For only one example, NASA Director James Hansen and other climatologists predicted climate change more than 50 years ago, based on over-growth of human technologies and population. We weren’t listening. That was a mistake.

If we choose to study only one source or sort of information about what we should do — or not do – our work tends to cancel the efforts of the other at a time when we could be doubling our impact by listening to authoritative sources of both sorts of information .

When I was involuntarily working for women’s liberation, I had no vision or image of women learning to be more powerful than they already were. I imagined women and men growing the rituals for our sustainable future, based in the subtler, more effective “Powers of the Weak” so that we together could grow a subtler, more effective more enduring and sustainable culture for human kind.

Maybe I succeeded and it took a couple of generations. Maybe that is what’s happening now. If so, I wish we would call it for what it is and work it for its full potential so that fully informed people of various traditions, rather than always trying to “teach” the other, are willing to listen hard and well together, and together discuss viable solutions.

For that to succeed, we must include valid scientific data in all our deliberations. Good basic biological science (not technology but holistic science) tells us a lot about what we should not try to do. Actually, so do most of the technologies we are using in our fatal effort to subdue the earth.

Bare Bones Biology 111 – Ritual II
KEOS 98.1 FM
The audio podcast can be downloaded here
Or at

Recommended References
Thich Nhat Hahn –
Elizabeth Janeway – Powers of the Weak
Joanna Macy –
James Hansen –
Paul Woodruff – Reverence: Renewing a Forgotten Virtue

Power Politics

This blog started out to discuss power — especially personal power and the many things I learned about personal power in my years of becoming a successful woman scientist.  I’m still talking about the power to accomplish long-term goals  !


Our book has been published and it is indeed a beautiful book, and that’s not even mentioning the important and well balanced content.  Or the number of disparate people who all had to do a great job together to accomplish the goal.

“The Colors of Mice”

But that is not what I want to say today.

What I want to say today is that nobody accomplishes any kind of significant goal without help, and if you aren’t bigger than everyone else on the playing field, then you must talk with everyone else on the playing field.  And only one person is bigger than everyone else on the playing field.

I would claim, and have often claimed, that “winners” never win anything long term.  Winners are the biggest jerks on the playing field because they only care about winning, not about the long-term goals that are good for all or most of the people.  The odd thing is that they also always believe they are aspiring to long-term positive goals.  I mean unless they are really just brutal dictators or something, and hardly anyone is that.  But the bottom line is that “winners” hurt so many people in the process of winning, and there are so many losers who know so much about the “Powers of the Weak” (they have read Janeway on the subject) that the losers go underground and talk to all the people and blossom out 20 years later to defeat the original winner.

It always happens.  Right now it’s taking the form of blame-placing.  We are having the biggest and most illogical blame-placing orgy in history (or at least it seems like it, I wasn’t here forever).  But it won’t do us any good.  I’ll tell you why tomorrow, but the bottom line is nobody ever won a long-term goal by blame-placing, either.  The only major result of that is to attribute to your enemy bigger powers than he actually has.

The bottom line is that the person with the most power to accomplish long-term goals is the one who is willing to talk to (preferably listen to) all the other people, and discuss the issues.  Everyone’s issues.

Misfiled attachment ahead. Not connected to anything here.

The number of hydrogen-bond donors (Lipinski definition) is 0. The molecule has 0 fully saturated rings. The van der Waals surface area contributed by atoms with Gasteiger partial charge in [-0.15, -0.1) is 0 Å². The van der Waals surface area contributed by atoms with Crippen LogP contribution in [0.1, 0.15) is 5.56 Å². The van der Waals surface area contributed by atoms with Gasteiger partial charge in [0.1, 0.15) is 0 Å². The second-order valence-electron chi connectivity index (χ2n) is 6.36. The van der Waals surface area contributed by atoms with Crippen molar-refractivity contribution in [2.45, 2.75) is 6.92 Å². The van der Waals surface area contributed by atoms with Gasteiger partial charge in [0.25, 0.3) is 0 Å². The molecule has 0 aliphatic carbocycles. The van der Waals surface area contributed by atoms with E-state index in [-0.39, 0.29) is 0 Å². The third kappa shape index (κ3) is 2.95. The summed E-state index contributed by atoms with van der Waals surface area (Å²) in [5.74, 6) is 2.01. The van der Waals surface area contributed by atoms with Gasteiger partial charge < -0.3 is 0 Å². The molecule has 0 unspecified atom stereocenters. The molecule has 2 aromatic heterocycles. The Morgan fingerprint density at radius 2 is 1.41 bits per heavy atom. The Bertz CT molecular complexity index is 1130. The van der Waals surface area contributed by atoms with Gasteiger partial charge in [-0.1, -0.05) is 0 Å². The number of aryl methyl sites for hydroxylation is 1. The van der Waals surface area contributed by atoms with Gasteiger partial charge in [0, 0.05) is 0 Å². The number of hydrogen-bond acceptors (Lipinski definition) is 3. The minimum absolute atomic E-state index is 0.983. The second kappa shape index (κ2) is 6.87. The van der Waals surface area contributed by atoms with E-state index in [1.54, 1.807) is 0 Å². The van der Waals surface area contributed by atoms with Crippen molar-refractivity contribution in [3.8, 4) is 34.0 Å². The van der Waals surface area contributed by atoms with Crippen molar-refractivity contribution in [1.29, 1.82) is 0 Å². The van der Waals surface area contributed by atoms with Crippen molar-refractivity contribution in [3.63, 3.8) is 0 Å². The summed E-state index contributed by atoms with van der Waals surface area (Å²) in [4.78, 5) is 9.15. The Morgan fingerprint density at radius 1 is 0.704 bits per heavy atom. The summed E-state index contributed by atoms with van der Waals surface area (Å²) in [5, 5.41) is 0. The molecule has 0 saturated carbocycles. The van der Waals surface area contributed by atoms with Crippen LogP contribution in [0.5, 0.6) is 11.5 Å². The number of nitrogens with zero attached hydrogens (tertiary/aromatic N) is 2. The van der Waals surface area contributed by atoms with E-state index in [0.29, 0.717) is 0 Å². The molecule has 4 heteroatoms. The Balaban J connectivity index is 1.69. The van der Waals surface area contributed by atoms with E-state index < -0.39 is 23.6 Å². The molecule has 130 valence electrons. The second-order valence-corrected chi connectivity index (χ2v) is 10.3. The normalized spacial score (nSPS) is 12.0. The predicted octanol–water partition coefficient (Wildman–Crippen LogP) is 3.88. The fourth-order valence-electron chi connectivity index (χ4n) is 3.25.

I think of God as the most powerful force in the universe, or at least the most powerful force on earth — well, not the most powerful force on earth because if God is God, then He must have dominion over the earth. Then that would have to include gravity, wouldn’t it, and the sun. And the moon. The solar system at least. Probably if I were a physicist I would learn that the solar system can not exist without the rest of the universe. It seems like The Creation must be the whole thing, the whole universe, because any part of the physical world could not exist in the way it is existing without the other parts. I think that’s what Einstein loved about the whole big beautiful construct. All the systems and all the “laws of nature” and all of everything is like one humongous internet with every part interacting with every other part.

I think of God as the most powerful force in the universe.

Some people believe that God IS the power of the universe. I don’t know, but I couldn’t prove they are wrong. The important thing to remember here is — that is not me. I am not the most powerful force in the universe. I don’t know even as much as Einstein knew, and he died. Also it is not you and it is not the President of the United States of America. I think we have recently learned what happens to individual people, nations and the ecosystem when we forget that human people are not God.

I think we need to find a more effective way to contribute to the welfare of human kind. Better than trying to beat God at His own game, because we already know who will win that fight. So maybe it’s not better and better fighters that we need. But — what else can save us? Don’t we need more power and yet more power to win this battle with the universe? Isn’t that what all the hot air coming out of DC, not to mention Austin, is all about?

Wait — we can’t win a battle with the universe, so why do we keep trying? Is there any other way that we could survive here where we are? Let’s think about it. Who in all of human kind knows how to get along in a world where they are not the most powerful thing around?

Women (well, not so much any more, we won the “equality” fight).

Minority peoples and populations.


Ghandi and Martin Luther King Jr. harvested the Powers of the Weak, and you can go to Amazon and buy an excellent if overly intellectual book on the subject of Powers of the Weak, written by Elizabeth Janeway — not the novelist the other one.

What was that Jesus said about children? I don’t think He meant to turn them loose upon the earth with no supervision — no education. If I am honest, I must believe that God gave us this amazing brain to learn about the science, and the beauty and the ethics and the religions that all are trying to understand His universe. I think God would want us to teach the children about all His disciplines.

Maybe He just didn’t think fighting and “winning” is the answer to our problems.  Maybe He wanted us to grow a more compassionate system.